NORTH CAROLINA, USA — The CDC Advisory Committee on Immunization Practices gave the green light for a third COVID-19 shot for some that are immunocompromised Friday afternoon.
This comes after the FDA approved the move Thursday. The approval only covers shots for Pfizer and Moderna. Health experts on the panel said they're still waiting on data for the Johnson & Johnson vaccine to come back, and will likely have more information on that soon.
"We can start giving that third shot the primary series to immunocompromised people and I encourage them to get it," said Wake Forest Baptist Health Infectious Disease Expert Dr. Christopher Ohl during a COVID-19 update Thursday.
That green light was given for the people age 12 and up who got Pfizer and age 18 and up for Moderna.
Health experts said they'll revisit the guidance if Moderna gets approved for a younger population.
The CDC plans to update resources to give providers and patients a better idea of who is recommended to get additional doses.
During the CDC ACIP meeting, doctors stressed while a third, additional shot will make this group of immuno-compromised people safer, they'll still be considered high risk and will need to take precautions to keep themselves healthy.
Dr. Ohl says for healthy people booster shots aren't recommended yet.
"Seems like everyone wants one and some people are going out to find ways to get them outside of the usual systems. I don't really encourage that for healthy people. It doesn't really seem like we need a booster right now. If we do need a booster let's do it in a way that's based on data," said Dr. Ohl.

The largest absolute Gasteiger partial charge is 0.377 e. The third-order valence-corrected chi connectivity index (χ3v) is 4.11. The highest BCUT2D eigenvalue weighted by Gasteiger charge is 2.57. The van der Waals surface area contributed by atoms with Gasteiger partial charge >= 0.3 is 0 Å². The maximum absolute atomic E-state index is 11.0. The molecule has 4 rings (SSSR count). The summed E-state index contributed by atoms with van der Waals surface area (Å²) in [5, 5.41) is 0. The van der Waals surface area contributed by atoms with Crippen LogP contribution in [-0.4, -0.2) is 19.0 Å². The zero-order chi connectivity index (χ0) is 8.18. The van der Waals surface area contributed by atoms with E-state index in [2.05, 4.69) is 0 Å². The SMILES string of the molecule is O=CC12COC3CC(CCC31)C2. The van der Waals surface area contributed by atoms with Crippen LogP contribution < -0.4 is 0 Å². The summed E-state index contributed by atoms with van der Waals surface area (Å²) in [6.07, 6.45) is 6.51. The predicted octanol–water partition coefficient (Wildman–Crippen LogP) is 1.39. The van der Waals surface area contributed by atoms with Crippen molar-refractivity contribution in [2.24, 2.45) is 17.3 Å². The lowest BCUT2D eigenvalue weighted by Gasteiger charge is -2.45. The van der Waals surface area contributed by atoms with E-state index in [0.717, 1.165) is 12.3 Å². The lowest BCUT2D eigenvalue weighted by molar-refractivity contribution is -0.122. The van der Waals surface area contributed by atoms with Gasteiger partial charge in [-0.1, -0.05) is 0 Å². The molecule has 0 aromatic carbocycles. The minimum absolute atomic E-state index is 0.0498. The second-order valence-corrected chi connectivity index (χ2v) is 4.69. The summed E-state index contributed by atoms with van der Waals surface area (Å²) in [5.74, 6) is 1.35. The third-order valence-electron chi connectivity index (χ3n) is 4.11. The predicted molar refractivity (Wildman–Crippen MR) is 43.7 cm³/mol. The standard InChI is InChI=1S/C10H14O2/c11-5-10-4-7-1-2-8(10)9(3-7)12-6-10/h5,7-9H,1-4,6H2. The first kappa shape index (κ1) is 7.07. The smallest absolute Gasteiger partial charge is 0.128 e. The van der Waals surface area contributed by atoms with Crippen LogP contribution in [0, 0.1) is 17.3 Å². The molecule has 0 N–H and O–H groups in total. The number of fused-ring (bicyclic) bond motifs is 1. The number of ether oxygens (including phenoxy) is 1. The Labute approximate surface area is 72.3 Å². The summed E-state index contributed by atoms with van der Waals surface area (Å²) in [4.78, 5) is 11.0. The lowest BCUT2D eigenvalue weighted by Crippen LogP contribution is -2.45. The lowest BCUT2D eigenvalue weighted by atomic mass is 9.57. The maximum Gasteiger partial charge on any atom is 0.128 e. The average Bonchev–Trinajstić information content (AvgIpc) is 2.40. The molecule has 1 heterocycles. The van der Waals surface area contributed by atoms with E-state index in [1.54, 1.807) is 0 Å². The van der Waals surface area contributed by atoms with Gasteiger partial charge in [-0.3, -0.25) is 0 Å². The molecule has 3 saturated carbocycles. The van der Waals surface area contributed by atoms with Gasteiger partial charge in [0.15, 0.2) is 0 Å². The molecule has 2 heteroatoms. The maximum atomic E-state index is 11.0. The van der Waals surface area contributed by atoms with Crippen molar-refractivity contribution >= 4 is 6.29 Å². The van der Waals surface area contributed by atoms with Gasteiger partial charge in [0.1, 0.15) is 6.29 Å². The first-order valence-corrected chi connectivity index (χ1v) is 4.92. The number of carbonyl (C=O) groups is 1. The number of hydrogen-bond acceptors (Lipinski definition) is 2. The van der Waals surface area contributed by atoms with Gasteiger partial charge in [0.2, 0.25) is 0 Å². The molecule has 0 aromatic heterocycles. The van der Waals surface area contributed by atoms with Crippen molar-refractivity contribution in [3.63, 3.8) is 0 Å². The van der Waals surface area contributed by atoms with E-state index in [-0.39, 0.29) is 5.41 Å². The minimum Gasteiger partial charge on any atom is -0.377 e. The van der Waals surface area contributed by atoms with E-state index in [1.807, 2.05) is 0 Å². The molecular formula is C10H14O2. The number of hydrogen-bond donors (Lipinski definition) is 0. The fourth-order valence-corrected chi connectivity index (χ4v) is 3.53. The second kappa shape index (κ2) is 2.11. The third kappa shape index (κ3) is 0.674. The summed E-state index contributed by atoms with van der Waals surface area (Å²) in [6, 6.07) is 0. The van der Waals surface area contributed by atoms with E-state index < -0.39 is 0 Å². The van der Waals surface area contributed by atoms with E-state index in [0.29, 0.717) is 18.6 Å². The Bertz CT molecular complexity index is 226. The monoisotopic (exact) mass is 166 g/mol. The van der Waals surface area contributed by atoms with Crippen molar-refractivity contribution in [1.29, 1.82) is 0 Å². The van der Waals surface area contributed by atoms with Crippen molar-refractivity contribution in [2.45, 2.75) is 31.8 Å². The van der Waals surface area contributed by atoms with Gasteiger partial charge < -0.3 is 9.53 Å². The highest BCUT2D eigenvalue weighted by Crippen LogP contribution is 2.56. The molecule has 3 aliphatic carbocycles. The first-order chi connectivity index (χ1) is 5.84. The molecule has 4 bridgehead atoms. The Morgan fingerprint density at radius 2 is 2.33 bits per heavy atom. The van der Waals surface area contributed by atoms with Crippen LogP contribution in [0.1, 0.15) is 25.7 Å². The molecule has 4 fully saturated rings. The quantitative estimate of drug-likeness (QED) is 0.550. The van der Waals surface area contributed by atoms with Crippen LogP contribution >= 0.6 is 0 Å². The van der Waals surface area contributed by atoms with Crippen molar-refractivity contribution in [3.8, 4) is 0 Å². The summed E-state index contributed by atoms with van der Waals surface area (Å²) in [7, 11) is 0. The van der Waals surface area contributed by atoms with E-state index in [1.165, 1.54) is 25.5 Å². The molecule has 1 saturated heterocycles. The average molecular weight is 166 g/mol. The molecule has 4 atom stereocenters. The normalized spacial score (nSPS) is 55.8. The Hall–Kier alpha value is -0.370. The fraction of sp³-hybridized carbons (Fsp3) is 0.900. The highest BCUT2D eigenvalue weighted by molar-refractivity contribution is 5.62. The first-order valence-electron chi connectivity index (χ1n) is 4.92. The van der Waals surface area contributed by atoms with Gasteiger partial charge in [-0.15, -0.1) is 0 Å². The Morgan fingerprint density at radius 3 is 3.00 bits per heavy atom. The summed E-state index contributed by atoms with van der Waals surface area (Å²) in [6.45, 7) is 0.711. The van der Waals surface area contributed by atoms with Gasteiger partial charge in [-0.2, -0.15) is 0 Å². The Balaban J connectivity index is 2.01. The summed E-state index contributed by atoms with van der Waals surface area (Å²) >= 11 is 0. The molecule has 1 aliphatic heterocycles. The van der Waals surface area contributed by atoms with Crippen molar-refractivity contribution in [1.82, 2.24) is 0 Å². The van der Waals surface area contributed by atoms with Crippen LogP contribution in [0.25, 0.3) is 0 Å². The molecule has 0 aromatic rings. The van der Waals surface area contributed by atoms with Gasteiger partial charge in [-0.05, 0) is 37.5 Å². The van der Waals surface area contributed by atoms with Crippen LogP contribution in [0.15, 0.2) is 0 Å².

The CDC also issued guidance recently, saying pregnant women should get the COVID-19 shot.
Doctors are continuing the conversation with their patients, as concerns grow over the delta variant, and pregnant women end up in the ICU.
"Speaking to my colleagues across the country as well as here in Charlotte, it's unprecedented the number of pregnant women on a ventilator right now. Many of my colleagues who have worked in this profession for decades are shocked and horrified by how the ICUs are filling up with pregnant women, said Novant Health Maternal Fetal Medicine Specialist Dr. Amelia Sutton.
Dr. Sutton with Novant health said a vast majority are unvaccinated.
"We've seen over the past year and a half to now that COVID and pregnancy poses an extraordinary risk to both the mother and the baby. Women are at a 3-fold higher risk of developing severe disease," she said.
Dr. Sutton says with the CDCs latest guidance for pregnant women to get vaccinated she hopes more will get vaccinated as soon as possible.
"Of the patients who are pregnant who have received the vaccine in all trimesters we have not seen any adverse effects. So we are recommending anytime at pregnancy it's safe to get the vaccine. They also looked at this around the time to conceive, so no effects on fertility that we have seen," she said.